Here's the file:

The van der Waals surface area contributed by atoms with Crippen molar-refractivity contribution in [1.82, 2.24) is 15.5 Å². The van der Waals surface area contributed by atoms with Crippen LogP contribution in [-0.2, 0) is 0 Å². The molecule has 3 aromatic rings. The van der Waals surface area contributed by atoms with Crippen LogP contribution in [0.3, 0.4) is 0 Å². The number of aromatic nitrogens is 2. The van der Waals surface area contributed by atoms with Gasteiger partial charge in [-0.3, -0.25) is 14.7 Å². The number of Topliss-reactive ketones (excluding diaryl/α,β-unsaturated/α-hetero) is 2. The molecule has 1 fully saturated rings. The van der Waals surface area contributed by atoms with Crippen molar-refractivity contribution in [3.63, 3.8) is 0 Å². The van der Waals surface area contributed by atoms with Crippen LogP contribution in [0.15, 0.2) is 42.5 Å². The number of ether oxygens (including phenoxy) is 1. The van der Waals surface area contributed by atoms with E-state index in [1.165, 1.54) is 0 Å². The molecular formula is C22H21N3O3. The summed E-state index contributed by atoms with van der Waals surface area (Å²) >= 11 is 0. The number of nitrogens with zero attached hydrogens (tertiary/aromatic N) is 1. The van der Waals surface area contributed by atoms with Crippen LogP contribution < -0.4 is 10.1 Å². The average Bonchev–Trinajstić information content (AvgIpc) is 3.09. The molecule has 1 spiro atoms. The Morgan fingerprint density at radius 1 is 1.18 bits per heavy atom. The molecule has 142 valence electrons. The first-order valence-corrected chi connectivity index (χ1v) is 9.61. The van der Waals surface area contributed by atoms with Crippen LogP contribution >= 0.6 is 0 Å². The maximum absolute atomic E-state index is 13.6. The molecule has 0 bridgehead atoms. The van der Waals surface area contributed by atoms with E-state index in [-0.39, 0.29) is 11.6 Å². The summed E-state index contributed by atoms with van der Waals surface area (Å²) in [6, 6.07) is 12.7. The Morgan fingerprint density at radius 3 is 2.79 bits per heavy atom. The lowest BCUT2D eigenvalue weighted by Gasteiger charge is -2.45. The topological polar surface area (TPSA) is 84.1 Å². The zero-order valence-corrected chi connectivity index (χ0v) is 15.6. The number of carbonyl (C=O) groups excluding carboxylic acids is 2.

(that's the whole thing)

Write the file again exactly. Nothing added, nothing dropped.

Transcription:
The van der Waals surface area contributed by atoms with Crippen molar-refractivity contribution in [1.82, 2.24) is 15.5 Å². The van der Waals surface area contributed by atoms with Crippen LogP contribution in [-0.2, 0) is 0 Å². The molecule has 3 aromatic rings. The van der Waals surface area contributed by atoms with Crippen LogP contribution in [0.3, 0.4) is 0 Å². The number of aromatic nitrogens is 2. The van der Waals surface area contributed by atoms with Gasteiger partial charge in [-0.3, -0.25) is 14.7 Å². The number of Topliss-reactive ketones (excluding diaryl/α,β-unsaturated/α-hetero) is 2. The molecule has 1 fully saturated rings. The van der Waals surface area contributed by atoms with Crippen molar-refractivity contribution in [3.63, 3.8) is 0 Å². The van der Waals surface area contributed by atoms with Crippen LogP contribution in [0.15, 0.2) is 42.5 Å². The number of ether oxygens (including phenoxy) is 1. The van der Waals surface area contributed by atoms with E-state index in [1.165, 1.54) is 0 Å². The molecular formula is C22H21N3O3. The summed E-state index contributed by atoms with van der Waals surface area (Å²) >= 11 is 0. The number of nitrogens with zero attached hydrogens (tertiary/aromatic N) is 1. The van der Waals surface area contributed by atoms with Crippen LogP contribution < -0.4 is 10.1 Å². The average Bonchev–Trinajstić information content (AvgIpc) is 3.09. The molecule has 1 spiro atoms. The Morgan fingerprint density at radius 1 is 1.18 bits per heavy atom. The molecule has 142 valence electrons. The first-order valence-corrected chi connectivity index (χ1v) is 9.61. The van der Waals surface area contributed by atoms with Crippen LogP contribution >= 0.6 is 0 Å². The maximum absolute atomic E-state index is 13.6. The molecule has 0 bridgehead atoms. The van der Waals surface area contributed by atoms with E-state index in [-0.39, 0.29) is 11.6 Å². The summed E-state index contributed by atoms with van der Waals surface area (Å²) in [6, 6.07) is 12.7. The Morgan fingerprint density at radius 3 is 2.79 bits per heavy atom. The lowest BCUT2D eigenvalue weighted by Gasteiger charge is -2.45. The topological polar surface area (TPSA) is 84.1 Å². The zero-order valence-corrected chi connectivity index (χ0v) is 15.6. The number of carbonyl (C=O) groups excluding carboxylic acids is 2.